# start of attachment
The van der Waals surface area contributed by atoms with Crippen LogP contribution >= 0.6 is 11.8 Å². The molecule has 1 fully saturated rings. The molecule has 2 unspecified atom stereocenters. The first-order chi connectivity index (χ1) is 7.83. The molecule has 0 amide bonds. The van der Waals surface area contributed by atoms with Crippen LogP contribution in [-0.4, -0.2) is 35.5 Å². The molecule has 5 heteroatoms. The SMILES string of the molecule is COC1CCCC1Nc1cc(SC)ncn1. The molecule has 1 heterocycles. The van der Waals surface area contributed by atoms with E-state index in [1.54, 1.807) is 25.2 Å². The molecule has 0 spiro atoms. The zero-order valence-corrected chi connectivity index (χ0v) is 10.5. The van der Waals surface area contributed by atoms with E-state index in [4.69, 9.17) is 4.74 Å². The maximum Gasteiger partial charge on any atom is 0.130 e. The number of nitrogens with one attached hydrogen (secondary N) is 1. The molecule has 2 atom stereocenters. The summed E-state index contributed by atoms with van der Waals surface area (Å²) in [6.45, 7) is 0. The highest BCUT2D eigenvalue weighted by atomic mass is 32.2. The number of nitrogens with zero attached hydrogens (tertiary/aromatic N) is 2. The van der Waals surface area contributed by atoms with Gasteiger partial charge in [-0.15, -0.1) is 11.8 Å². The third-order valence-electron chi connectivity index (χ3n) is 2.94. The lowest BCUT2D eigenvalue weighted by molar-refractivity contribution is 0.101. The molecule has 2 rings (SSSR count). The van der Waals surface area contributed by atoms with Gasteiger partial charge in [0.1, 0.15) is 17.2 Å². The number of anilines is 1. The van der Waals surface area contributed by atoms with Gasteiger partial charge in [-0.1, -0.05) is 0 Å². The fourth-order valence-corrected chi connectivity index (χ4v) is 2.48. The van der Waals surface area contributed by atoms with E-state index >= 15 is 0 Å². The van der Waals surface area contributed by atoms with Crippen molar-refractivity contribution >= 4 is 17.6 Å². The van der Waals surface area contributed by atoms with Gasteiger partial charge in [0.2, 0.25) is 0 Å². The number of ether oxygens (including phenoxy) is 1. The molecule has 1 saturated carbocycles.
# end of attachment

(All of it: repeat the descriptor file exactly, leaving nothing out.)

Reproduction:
The van der Waals surface area contributed by atoms with Crippen LogP contribution >= 0.6 is 11.8 Å². The molecule has 1 fully saturated rings. The molecule has 2 unspecified atom stereocenters. The first-order chi connectivity index (χ1) is 7.83. The molecule has 0 amide bonds. The van der Waals surface area contributed by atoms with Crippen LogP contribution in [-0.4, -0.2) is 35.5 Å². The molecule has 5 heteroatoms. The SMILES string of the molecule is COC1CCCC1Nc1cc(SC)ncn1. The molecule has 1 heterocycles. The van der Waals surface area contributed by atoms with E-state index in [1.54, 1.807) is 25.2 Å². The molecule has 0 spiro atoms. The zero-order valence-corrected chi connectivity index (χ0v) is 10.5. The van der Waals surface area contributed by atoms with E-state index in [4.69, 9.17) is 4.74 Å². The maximum Gasteiger partial charge on any atom is 0.130 e. The number of nitrogens with one attached hydrogen (secondary N) is 1. The molecule has 2 atom stereocenters. The summed E-state index contributed by atoms with van der Waals surface area (Å²) in [6.45, 7) is 0. The highest BCUT2D eigenvalue weighted by atomic mass is 32.2. The number of nitrogens with zero attached hydrogens (tertiary/aromatic N) is 2. The van der Waals surface area contributed by atoms with Gasteiger partial charge in [-0.15, -0.1) is 11.8 Å². The third-order valence-electron chi connectivity index (χ3n) is 2.94. The lowest BCUT2D eigenvalue weighted by molar-refractivity contribution is 0.101. The molecule has 2 rings (SSSR count). The van der Waals surface area contributed by atoms with Gasteiger partial charge in [0.1, 0.15) is 17.2 Å². The number of anilines is 1. The van der Waals surface area contributed by atoms with Gasteiger partial charge in [-0.1, -0.05) is 0 Å². The fourth-order valence-corrected chi connectivity index (χ4v) is 2.48. The van der Waals surface area contributed by atoms with E-state index >= 15 is 0 Å². The van der Waals surface area contributed by atoms with Crippen molar-refractivity contribution >= 4 is 17.6 Å². The van der Waals surface area contributed by atoms with Gasteiger partial charge in [0.2, 0.25) is 0 Å². The number of ether oxygens (including phenoxy) is 1. The molecule has 1 saturated carbocycles.